If there is one constant in the publishing world, it’s rejection. Rejection. Rejection. Rejection. And for a neuro-diverse author, those can hit hard. Rejection-sensitive dysphoria is a common symptom for all neuro-diversities but is commonly linked to ADHD. You do not have to have ADHD to experience this phenomenon. RSD is extreme emotional sensitivity and pain triggered by the perception of rejection or criticism. A sense of falling short or failing to meet their high standards or other’s expectations can also trigger it.
How does RSD affect the ND writer?
Because your book, short story, poem, or other work is such an integral part of you, it feels like a personal attack when it gets rejected or criticized. It feels like validation of the imposter syndrome monster who tells us were not good enough. Also, it tells us that our high standards were not high enough, so we must be better than the best to get a yes. Most of that is traitorously unrealistic. It is a fictitious lie your brain perpetuates with the receipt of rejection. It says, “See, we have proof that you failed.”
So how do we battle this?
I will probably sound like a broken record, but it’s a practice that deserves repeating. Redefine success. When we change what we think we know about success and apply it to things others wouldn’t consider successful, it changes how we view rejection.
For example, I pitched to three agents at a recent writing conference. I got a rejection from 2 and a request from the third that later led to a rejection. Even though each agent said no to my pitch, I see these interactions as wins for myself, and here is why.
The first one explained it was not because the story didn’t sound fascinating; she wanted a copy when I published it. She said that I shouldn’t sell myself short with this story and that I should seek a big five publishing deal. While she didn’t take my manuscript on the spot, the reason had nothing to do with my story and everything to do with her particular house not working with that type of novel.
The second was awkward as I was doing it digitally. It was intense and nerve-racking. While it wasn’t a yes, it was still a pleasant exchange. The interaction and networking opportunity is still a win, even if it was a no to my book.
The third asked for my pages. I still got a rejection from this agent in the end. However, it was not a form of rejection, and the email was another massive boost to my ego. I keep it in my inbox flagged as important, as it is nice to go back on days when I am feeling down.
You can see how I might have wallowed in these three rejections. It would be easy to back up the intrusive thoughts of “not good enough” even with the praise I received for my story. Instead, I see every one of those interactions as a win. It was a networking connection I didn’t have before. It was a validation that my novel was good and that I should move forward with it, even if it wasn’t with them.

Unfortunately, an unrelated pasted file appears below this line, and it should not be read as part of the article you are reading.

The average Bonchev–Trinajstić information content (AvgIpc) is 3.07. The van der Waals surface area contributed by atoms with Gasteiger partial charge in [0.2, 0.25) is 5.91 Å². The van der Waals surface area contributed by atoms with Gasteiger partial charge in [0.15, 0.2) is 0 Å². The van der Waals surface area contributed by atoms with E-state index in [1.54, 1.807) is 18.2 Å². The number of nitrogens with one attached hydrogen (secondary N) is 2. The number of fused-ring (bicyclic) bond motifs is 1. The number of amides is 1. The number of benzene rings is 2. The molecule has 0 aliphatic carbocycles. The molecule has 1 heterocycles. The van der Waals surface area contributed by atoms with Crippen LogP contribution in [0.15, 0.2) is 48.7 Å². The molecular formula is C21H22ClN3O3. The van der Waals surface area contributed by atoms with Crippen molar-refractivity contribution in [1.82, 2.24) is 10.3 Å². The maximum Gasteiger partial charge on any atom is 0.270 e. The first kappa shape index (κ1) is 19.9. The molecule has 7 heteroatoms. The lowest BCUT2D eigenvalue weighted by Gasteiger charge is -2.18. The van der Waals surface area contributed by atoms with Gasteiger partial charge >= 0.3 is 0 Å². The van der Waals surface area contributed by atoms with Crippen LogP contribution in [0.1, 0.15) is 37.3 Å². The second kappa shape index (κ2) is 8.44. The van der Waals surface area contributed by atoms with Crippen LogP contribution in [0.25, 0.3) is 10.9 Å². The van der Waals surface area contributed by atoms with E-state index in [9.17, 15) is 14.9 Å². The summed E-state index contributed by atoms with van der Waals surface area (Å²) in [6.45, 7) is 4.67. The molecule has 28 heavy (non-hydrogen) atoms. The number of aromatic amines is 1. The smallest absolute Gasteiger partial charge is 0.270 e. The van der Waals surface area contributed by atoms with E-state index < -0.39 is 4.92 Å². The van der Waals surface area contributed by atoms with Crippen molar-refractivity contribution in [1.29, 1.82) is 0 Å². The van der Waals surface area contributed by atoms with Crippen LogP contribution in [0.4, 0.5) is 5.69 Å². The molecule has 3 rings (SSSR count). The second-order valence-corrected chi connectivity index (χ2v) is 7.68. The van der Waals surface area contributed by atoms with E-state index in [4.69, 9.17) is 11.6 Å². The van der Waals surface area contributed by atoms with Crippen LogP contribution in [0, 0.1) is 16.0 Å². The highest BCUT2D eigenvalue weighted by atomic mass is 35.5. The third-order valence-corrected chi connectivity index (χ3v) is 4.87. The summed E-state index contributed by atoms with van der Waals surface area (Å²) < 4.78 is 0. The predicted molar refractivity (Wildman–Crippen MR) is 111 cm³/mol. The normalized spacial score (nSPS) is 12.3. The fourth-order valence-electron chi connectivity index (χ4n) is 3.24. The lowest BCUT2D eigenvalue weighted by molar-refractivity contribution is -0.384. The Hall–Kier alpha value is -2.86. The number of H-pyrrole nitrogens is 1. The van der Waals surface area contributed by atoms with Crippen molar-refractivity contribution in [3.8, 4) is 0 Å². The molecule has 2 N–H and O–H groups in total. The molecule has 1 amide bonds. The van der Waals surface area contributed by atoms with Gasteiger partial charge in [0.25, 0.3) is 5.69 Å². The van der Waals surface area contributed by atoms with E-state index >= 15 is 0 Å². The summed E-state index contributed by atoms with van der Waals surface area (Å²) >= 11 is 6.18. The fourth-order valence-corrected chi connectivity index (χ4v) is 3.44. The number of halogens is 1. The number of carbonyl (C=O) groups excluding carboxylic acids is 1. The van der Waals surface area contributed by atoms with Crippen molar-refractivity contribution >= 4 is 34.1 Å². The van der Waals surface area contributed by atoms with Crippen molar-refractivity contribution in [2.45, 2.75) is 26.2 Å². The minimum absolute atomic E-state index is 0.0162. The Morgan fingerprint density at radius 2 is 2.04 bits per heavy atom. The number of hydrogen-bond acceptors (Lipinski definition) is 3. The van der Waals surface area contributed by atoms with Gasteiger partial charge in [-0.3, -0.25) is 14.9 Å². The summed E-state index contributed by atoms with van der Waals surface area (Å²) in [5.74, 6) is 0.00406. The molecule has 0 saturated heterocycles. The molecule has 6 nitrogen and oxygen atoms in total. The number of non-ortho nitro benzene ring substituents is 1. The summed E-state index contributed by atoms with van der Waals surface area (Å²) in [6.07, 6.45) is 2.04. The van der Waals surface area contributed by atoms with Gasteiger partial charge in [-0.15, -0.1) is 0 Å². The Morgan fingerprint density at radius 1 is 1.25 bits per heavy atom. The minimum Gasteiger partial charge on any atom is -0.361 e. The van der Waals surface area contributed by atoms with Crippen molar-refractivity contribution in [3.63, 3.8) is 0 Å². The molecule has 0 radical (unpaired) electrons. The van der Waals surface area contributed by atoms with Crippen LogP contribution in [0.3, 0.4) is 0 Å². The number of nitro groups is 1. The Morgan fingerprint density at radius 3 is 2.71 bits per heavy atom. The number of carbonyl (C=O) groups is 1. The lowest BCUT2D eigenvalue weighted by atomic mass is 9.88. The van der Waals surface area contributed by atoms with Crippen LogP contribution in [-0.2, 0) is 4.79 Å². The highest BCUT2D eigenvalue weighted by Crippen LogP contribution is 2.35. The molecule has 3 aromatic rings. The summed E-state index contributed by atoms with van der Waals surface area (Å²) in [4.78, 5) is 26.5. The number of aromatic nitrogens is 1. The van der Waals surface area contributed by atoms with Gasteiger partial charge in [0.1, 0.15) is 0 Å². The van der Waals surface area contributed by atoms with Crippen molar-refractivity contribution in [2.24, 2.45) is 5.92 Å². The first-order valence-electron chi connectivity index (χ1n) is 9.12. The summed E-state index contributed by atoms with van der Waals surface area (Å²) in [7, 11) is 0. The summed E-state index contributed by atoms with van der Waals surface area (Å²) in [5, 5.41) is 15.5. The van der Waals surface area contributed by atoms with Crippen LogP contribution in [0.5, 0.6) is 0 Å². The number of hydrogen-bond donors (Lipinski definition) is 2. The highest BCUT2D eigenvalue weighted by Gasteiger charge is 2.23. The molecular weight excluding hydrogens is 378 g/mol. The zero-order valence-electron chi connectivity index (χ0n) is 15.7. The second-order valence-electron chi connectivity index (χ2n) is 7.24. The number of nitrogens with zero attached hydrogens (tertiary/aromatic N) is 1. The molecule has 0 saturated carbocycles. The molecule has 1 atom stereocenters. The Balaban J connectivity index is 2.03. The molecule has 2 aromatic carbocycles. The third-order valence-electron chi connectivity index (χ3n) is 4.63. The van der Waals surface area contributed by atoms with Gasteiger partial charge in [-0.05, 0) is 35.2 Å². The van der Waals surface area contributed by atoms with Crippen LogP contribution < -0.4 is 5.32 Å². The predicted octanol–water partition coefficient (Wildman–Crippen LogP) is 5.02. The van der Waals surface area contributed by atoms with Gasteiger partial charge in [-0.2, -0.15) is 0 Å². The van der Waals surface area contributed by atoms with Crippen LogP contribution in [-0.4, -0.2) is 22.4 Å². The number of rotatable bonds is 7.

So how do you redefine success? I could say it is as simple as being optimistic, but that would be far too abstract for most ADHD folks to wrap their heads around, so I will summarize my process.
1. Give yourself five minutes to feel. Allow yourself to feel the feelings about rejection. Yes, rejection hurts, and it’s OK to feel that hurt. Work through all the negative thoughts and persistent nagging your imposter syndrome monster can throw at you. Scream, cry, and release the negative feelings in any way you can. After five minutes, ask yourself one question; Can I change the outcome? If you can, GREAT, go to the next step! If not, at the end of five minutes, you proudly exclaim that you can’t change it. Your time to be upset about it is over.
2. If you can change the outcome, which in writing, we totally can outline the steps you need to do to make your project ready for the next agent, editor, or publisher.
3. When you can’t change it, it is time to look for those silver linings in the rejection. What made you feel good about the interaction? Having the acquiring editor demand a copy of my book when I publish it sent warm fuzzies all over. Look for that feeling even in rejection, and you will feel better about it.
4. Every no puts you that much closer to a yes. I have a background in real estate sales, and there is a saying that I still live by, for every 100 no’s, one will be a yes. We can say the same about querying, pitching, or publishing. Every no, statistically, puts you closer to a yes. So relish in the “no’s”; they are leading you somewhere. Understand that each editor, agent, publisher, or independent press has its own niche needs and wants for stories. While we can use broad genre-specific terms to search for a good fit for us, the publishing industry is a beast ruled by marketing. Your book could be a good fit for the agency you have queried, but the market could be cold towards that type of novel. Does that mean you can’t ever query this novel again? Absolutely not. Keep trying, the market is cyclical, and trends rise, fall, and rise again. It’s easy to allow rejection to pull us into the depths of our deepest, darkest fears, doubts about ourselves, and our writing. However, when we redefine how we view these interactions, we can change how they affect us. It is in our power to change how we react to and feel about rejection.
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